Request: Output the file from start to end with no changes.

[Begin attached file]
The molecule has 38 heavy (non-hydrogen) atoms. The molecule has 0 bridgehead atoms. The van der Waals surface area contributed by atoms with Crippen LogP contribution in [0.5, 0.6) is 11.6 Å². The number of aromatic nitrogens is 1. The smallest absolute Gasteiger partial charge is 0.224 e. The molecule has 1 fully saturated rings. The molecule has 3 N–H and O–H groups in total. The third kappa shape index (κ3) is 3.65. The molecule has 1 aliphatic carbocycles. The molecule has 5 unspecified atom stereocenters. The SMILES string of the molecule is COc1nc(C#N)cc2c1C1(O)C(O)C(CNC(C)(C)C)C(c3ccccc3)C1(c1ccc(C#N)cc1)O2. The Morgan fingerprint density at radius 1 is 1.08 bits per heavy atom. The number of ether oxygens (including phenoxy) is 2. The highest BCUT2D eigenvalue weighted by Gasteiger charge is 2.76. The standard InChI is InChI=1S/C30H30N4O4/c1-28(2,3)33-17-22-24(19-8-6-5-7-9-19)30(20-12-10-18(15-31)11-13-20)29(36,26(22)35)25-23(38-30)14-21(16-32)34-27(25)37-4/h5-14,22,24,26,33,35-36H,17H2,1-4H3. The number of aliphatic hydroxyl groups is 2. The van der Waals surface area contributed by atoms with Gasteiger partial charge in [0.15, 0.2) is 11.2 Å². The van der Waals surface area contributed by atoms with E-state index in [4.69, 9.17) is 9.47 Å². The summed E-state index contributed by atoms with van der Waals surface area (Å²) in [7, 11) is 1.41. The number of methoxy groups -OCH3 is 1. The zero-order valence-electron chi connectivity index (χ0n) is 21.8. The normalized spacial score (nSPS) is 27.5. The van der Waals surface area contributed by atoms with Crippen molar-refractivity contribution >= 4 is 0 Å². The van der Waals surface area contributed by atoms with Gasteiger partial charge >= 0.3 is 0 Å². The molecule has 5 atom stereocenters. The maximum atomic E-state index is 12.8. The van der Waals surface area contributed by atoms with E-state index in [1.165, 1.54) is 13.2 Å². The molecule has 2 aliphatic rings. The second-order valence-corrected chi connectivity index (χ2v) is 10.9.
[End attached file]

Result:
The molecule has 38 heavy (non-hydrogen) atoms. The molecule has 0 bridgehead atoms. The van der Waals surface area contributed by atoms with Crippen LogP contribution in [0.5, 0.6) is 11.6 Å². The number of aromatic nitrogens is 1. The smallest absolute Gasteiger partial charge is 0.224 e. The molecule has 1 fully saturated rings. The molecule has 3 N–H and O–H groups in total. The third kappa shape index (κ3) is 3.65. The molecule has 1 aliphatic carbocycles. The molecule has 5 unspecified atom stereocenters. The SMILES string of the molecule is COc1nc(C#N)cc2c1C1(O)C(O)C(CNC(C)(C)C)C(c3ccccc3)C1(c1ccc(C#N)cc1)O2. The Morgan fingerprint density at radius 1 is 1.08 bits per heavy atom. The number of ether oxygens (including phenoxy) is 2. The highest BCUT2D eigenvalue weighted by Gasteiger charge is 2.76. The standard InChI is InChI=1S/C30H30N4O4/c1-28(2,3)33-17-22-24(19-8-6-5-7-9-19)30(20-12-10-18(15-31)11-13-20)29(36,26(22)35)25-23(38-30)14-21(16-32)34-27(25)37-4/h5-14,22,24,26,33,35-36H,17H2,1-4H3. The number of aliphatic hydroxyl groups is 2. The van der Waals surface area contributed by atoms with Gasteiger partial charge in [0.15, 0.2) is 11.2 Å². The van der Waals surface area contributed by atoms with E-state index in [4.69, 9.17) is 9.47 Å². The summed E-state index contributed by atoms with van der Waals surface area (Å²) in [7, 11) is 1.41. The number of methoxy groups -OCH3 is 1. The zero-order valence-electron chi connectivity index (χ0n) is 21.8. The normalized spacial score (nSPS) is 27.5. The van der Waals surface area contributed by atoms with Crippen molar-refractivity contribution >= 4 is 0 Å². The van der Waals surface area contributed by atoms with Gasteiger partial charge >= 0.3 is 0 Å². The molecule has 5 atom stereocenters. The maximum atomic E-state index is 12.8. The van der Waals surface area contributed by atoms with E-state index in [1.165, 1.54) is 13.2 Å². The molecule has 2 aliphatic rings. The second-order valence-corrected chi connectivity index (χ2v) is 10.9.